09/02/2014 05:29 EDT | Updated 11/02/2014 05:59 EST

Is Taxation a Migration Driver?

The recent merger of Burger King and Tim Hortons shows how tax policies may affect the movement of companies.

Taxation has always been a way for governments to raise revenue in order to finance their expenses. In an increasingly globalized and interconnected world, tax policies can have important implications on the migration patterns of individuals and companies. Favourable tax policies, which include competitive tax rates, would attract wealthy individuals and overseas companies to move to a country. Again, unfavourable tax policies that include uncompetitive tax rates may induce wealthy individuals and domestic companies to leave a country.

The recent merger of Burger King and Tim Hortons shows how tax policies may affect the movement of companies. Burger King would relocate its headquarters to Canada where it would pay lower corporate tax rates compared to the U.S. While the corporate tax rate is 35 per cent in the U.S., the federal tax rate is only 15 per cent in Canada. The federal government in Canada wants the provincial tax rates to decrease to 10 per cent, yielding a combined tax rate of 25 per cent. Compared to the 35 per cent corporate tax rate in the U.S. which is the highest among OECD countries, the corporate tax rate in Canada is very competitive prompting Burger King to move its headquarters north of the border.

Again, unlike the U.S., Canada does not tax dividends that have already been taxed in other tax jurisdictions. This may also have prompted Burger King to relocate its headquarters to Canada. When a company pays less in taxes, it would have higher level of profits and, consequently, higher rates of return for its shareholders. The relocation may lead to a loss of tax revenue and employment in the U.S. and a gain of tax revenue and employment in Canada. This indicates how tax policies of two countries may induce companies to migrate from one to the other, having important implications on the tax revenues and employment scenarios of both countries.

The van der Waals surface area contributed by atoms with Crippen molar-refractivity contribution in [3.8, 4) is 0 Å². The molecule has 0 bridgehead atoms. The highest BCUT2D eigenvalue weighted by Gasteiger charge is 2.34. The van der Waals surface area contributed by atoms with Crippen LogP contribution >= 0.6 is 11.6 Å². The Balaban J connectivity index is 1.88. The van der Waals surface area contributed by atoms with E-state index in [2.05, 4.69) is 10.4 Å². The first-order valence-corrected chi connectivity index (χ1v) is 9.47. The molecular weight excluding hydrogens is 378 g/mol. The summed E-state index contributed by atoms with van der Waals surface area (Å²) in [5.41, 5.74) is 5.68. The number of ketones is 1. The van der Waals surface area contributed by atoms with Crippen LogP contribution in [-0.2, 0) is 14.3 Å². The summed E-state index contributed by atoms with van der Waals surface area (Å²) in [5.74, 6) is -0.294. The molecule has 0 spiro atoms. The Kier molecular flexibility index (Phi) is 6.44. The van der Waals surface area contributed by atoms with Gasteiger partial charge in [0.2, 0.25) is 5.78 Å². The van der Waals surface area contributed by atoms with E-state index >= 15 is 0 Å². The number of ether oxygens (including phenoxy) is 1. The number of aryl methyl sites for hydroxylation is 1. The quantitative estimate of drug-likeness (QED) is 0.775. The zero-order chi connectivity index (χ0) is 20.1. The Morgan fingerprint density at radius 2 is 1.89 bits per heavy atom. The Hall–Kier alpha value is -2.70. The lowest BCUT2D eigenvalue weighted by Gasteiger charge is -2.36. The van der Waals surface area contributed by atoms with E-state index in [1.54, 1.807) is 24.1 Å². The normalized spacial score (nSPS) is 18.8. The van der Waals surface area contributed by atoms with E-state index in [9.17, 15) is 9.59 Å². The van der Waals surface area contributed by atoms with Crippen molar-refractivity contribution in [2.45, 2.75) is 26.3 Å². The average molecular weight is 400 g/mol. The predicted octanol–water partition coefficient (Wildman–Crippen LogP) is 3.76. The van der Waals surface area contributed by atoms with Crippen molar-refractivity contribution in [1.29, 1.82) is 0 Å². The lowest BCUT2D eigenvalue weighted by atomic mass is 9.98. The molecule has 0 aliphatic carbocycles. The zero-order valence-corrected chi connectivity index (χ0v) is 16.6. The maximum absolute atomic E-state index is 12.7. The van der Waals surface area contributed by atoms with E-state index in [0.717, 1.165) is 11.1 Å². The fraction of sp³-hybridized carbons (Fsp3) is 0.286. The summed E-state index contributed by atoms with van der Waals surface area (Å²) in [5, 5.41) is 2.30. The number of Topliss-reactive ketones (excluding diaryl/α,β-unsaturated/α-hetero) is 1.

The decision of the French government to impose 75 per cent tax on income over 1 million euros ($1.4 million) per year have led the rich to explore migrating to countries which are 'wealth-friendly' like the U.K. or Switzerland. The U.K. and Switzerland have competitive income tax rates for the wealthy which attract wealthy individuals and companies from other countries. The 75 per cent 'millionaire's tax' may lead to an outmigration of wealthy individuals and companies from France to other tax jurisdictions that offer lower income and corporate tax rates. This shows the dilemma that national governments encounter when they impose taxes that are higher than other tax jurisdictions.

The tax policies and competitive tax rates in the U.K. certainly help to attract the super-rich from countries all over the world. The U.K. is home to numerous millionaires and billionaires from other countries who have been attracted not only by its stability but also by its competitive income tax rates. Again, favourable corporate tax rates have attracted many financial institutions to set up headquarters and major offices in the U.K.